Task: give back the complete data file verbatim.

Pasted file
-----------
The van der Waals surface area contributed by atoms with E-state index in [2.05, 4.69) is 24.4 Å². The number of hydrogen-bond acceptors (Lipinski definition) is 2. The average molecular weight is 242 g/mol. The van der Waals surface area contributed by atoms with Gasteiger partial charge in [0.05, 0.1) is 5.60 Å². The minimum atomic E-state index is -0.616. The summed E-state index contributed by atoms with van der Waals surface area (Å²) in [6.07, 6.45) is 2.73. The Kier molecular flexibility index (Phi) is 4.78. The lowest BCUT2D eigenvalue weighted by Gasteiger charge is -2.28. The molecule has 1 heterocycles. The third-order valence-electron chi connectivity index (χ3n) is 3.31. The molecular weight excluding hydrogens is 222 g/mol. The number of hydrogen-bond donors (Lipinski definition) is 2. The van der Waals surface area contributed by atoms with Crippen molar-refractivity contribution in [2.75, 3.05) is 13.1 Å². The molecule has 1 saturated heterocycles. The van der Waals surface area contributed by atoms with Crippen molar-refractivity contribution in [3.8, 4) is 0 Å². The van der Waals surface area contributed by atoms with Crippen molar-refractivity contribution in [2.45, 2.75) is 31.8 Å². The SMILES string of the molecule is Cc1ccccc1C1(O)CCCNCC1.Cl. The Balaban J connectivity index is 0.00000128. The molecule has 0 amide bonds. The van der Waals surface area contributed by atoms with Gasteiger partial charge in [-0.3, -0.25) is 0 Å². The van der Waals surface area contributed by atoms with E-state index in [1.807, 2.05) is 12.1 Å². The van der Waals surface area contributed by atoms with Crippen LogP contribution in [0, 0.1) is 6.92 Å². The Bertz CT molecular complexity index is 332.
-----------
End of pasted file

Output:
The van der Waals surface area contributed by atoms with E-state index in [2.05, 4.69) is 24.4 Å². The number of hydrogen-bond acceptors (Lipinski definition) is 2. The average molecular weight is 242 g/mol. The van der Waals surface area contributed by atoms with Gasteiger partial charge in [0.05, 0.1) is 5.60 Å². The minimum atomic E-state index is -0.616. The summed E-state index contributed by atoms with van der Waals surface area (Å²) in [6.07, 6.45) is 2.73. The Kier molecular flexibility index (Phi) is 4.78. The lowest BCUT2D eigenvalue weighted by Gasteiger charge is -2.28. The molecule has 1 heterocycles. The third-order valence-electron chi connectivity index (χ3n) is 3.31. The molecular weight excluding hydrogens is 222 g/mol. The number of hydrogen-bond donors (Lipinski definition) is 2. The van der Waals surface area contributed by atoms with Crippen molar-refractivity contribution in [2.75, 3.05) is 13.1 Å². The molecule has 1 saturated heterocycles. The van der Waals surface area contributed by atoms with Crippen molar-refractivity contribution in [3.8, 4) is 0 Å². The van der Waals surface area contributed by atoms with Crippen molar-refractivity contribution in [2.45, 2.75) is 31.8 Å². The SMILES string of the molecule is Cc1ccccc1C1(O)CCCNCC1.Cl. The Balaban J connectivity index is 0.00000128. The molecule has 0 amide bonds. The van der Waals surface area contributed by atoms with Gasteiger partial charge in [-0.3, -0.25) is 0 Å². The van der Waals surface area contributed by atoms with E-state index in [1.807, 2.05) is 12.1 Å². The van der Waals surface area contributed by atoms with Crippen LogP contribution in [0, 0.1) is 6.92 Å². The Bertz CT molecular complexity index is 332.